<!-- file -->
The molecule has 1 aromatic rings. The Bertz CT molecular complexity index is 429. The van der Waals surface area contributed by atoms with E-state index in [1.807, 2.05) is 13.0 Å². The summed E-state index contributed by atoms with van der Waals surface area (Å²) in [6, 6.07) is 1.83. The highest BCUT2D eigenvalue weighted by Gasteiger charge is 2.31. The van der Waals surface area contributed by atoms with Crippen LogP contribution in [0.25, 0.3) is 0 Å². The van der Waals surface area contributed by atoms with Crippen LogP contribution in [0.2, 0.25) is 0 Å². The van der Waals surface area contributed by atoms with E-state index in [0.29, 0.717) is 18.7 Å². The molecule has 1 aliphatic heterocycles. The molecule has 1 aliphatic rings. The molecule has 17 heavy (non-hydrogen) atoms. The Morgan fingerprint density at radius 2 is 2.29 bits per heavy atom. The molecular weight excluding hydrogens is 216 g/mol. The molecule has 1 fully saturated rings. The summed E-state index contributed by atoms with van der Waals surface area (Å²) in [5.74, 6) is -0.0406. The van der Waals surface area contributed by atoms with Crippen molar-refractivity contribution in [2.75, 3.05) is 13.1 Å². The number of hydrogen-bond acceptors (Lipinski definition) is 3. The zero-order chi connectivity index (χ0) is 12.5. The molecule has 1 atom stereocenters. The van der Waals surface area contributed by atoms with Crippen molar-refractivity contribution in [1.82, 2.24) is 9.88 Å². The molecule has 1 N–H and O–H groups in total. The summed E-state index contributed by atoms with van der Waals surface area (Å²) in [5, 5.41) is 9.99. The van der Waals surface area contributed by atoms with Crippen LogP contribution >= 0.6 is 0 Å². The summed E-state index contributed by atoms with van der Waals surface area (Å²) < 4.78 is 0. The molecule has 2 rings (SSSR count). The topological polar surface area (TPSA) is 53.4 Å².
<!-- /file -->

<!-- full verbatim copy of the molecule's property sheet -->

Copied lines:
The molecule has 1 aromatic rings. The Bertz CT molecular complexity index is 429. The van der Waals surface area contributed by atoms with E-state index in [1.807, 2.05) is 13.0 Å². The summed E-state index contributed by atoms with van der Waals surface area (Å²) in [6, 6.07) is 1.83. The highest BCUT2D eigenvalue weighted by Gasteiger charge is 2.31. The van der Waals surface area contributed by atoms with Crippen LogP contribution in [0.25, 0.3) is 0 Å². The van der Waals surface area contributed by atoms with Crippen LogP contribution in [0.2, 0.25) is 0 Å². The van der Waals surface area contributed by atoms with E-state index in [0.29, 0.717) is 18.7 Å². The molecule has 1 aliphatic heterocycles. The molecule has 1 aliphatic rings. The molecule has 17 heavy (non-hydrogen) atoms. The Morgan fingerprint density at radius 2 is 2.29 bits per heavy atom. The molecular weight excluding hydrogens is 216 g/mol. The molecule has 1 fully saturated rings. The summed E-state index contributed by atoms with van der Waals surface area (Å²) in [5.74, 6) is -0.0406. The van der Waals surface area contributed by atoms with Crippen molar-refractivity contribution in [2.75, 3.05) is 13.1 Å². The number of hydrogen-bond acceptors (Lipinski definition) is 3. The zero-order chi connectivity index (χ0) is 12.5. The molecule has 1 atom stereocenters. The van der Waals surface area contributed by atoms with Crippen molar-refractivity contribution in [1.82, 2.24) is 9.88 Å². The molecule has 1 N–H and O–H groups in total. The summed E-state index contributed by atoms with van der Waals surface area (Å²) in [5, 5.41) is 9.99. The van der Waals surface area contributed by atoms with Crippen LogP contribution >= 0.6 is 0 Å². The summed E-state index contributed by atoms with van der Waals surface area (Å²) < 4.78 is 0. The molecule has 2 rings (SSSR count). The topological polar surface area (TPSA) is 53.4 Å².